Medieval activity comprised a series of large deeply cut pits, occasional chalk foundations aligned both N-S and E-W and gravel surfaces across the site.
During the post-medieval period the NE corner of the site was truncated by a large chalk-lined pit approximately 5m (16ft) E-W and 5m (16ft) deep, backfilled with cess and general rubbish on disuse. This was apparently associated, to the S and N. with a deep basement wall built of chalk, moulded ragstone and brick. A brick building was constructed over much of the site in the 18th c: and this survives with some later modifications.
There were few finds of note, although a bone skate and numerous fragments of the outer cope of a ceramic bell-mould were recovered.

Pilgrim Street TQ 3172 8112 (J. Heathcote & W. A. McCann).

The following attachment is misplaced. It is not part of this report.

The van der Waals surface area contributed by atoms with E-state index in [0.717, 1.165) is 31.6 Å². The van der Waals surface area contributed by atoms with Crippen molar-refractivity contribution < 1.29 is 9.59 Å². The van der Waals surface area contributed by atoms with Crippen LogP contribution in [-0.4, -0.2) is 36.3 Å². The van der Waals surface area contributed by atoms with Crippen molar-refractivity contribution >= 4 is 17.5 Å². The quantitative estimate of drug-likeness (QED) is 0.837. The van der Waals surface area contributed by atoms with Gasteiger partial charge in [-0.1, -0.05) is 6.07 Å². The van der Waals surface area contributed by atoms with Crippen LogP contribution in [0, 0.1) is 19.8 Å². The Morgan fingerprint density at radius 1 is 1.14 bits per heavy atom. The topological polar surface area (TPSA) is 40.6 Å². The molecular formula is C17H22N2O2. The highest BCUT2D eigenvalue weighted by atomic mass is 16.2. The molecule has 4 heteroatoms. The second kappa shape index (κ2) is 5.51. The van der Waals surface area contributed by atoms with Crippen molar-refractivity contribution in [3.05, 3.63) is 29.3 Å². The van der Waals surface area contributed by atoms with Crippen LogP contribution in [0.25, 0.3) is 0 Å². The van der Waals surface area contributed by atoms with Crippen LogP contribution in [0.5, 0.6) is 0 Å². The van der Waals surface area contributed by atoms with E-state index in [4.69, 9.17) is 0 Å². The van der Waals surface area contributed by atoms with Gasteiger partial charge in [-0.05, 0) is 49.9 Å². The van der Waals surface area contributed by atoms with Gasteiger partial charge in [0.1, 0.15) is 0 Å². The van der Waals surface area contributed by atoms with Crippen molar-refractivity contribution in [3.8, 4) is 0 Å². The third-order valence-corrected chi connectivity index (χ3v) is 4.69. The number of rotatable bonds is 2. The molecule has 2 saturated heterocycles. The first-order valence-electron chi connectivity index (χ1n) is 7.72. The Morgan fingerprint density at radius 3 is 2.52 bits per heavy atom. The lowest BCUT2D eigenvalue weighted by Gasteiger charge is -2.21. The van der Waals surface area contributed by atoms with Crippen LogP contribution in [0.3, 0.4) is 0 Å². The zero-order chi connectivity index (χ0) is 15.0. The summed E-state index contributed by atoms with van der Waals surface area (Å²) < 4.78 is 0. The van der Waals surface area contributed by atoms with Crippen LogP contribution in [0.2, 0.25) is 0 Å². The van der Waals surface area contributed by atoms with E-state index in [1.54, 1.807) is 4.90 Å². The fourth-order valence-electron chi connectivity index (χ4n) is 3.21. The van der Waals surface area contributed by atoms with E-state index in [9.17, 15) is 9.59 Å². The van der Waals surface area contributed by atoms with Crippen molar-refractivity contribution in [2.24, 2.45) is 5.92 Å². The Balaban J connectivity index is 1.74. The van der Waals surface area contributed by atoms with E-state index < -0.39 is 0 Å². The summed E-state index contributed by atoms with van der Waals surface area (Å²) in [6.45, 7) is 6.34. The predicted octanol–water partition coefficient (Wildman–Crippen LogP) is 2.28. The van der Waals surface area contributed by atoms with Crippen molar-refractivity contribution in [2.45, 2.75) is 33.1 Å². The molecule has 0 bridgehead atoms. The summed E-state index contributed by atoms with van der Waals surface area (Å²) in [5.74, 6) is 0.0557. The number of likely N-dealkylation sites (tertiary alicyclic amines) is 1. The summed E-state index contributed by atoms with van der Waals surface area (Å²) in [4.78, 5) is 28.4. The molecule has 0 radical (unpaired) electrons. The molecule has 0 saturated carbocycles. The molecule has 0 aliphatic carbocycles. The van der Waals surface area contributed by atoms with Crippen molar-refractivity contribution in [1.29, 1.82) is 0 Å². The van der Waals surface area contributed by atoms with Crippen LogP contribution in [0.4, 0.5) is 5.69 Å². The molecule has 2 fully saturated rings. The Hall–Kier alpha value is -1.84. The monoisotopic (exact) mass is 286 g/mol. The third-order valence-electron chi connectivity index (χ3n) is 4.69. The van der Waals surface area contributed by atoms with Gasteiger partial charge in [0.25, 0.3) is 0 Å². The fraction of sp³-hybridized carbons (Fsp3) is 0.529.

As part of the Blackfriars - Holborn Viaduct Development, Rosehaugh Stanhope funded the excavation of an E-W trench, 18. 5m (59 X 16ft), running down the roadway in Pilgrim Street between Ludgate Broadway and Waithman Street.
The central area of the trench was severely truncated by numerous service ducts and a live sewer lying 3.5m (11.5 ft) below present road surface. On the N side substantial remains of the medieval city wall were located. Running the full length of the trench, it survived to a height of 2.8m (9ft) above foundation level. Built between 1283 and 1320, this wall enclosed the Blackfriars precinct within the city limits.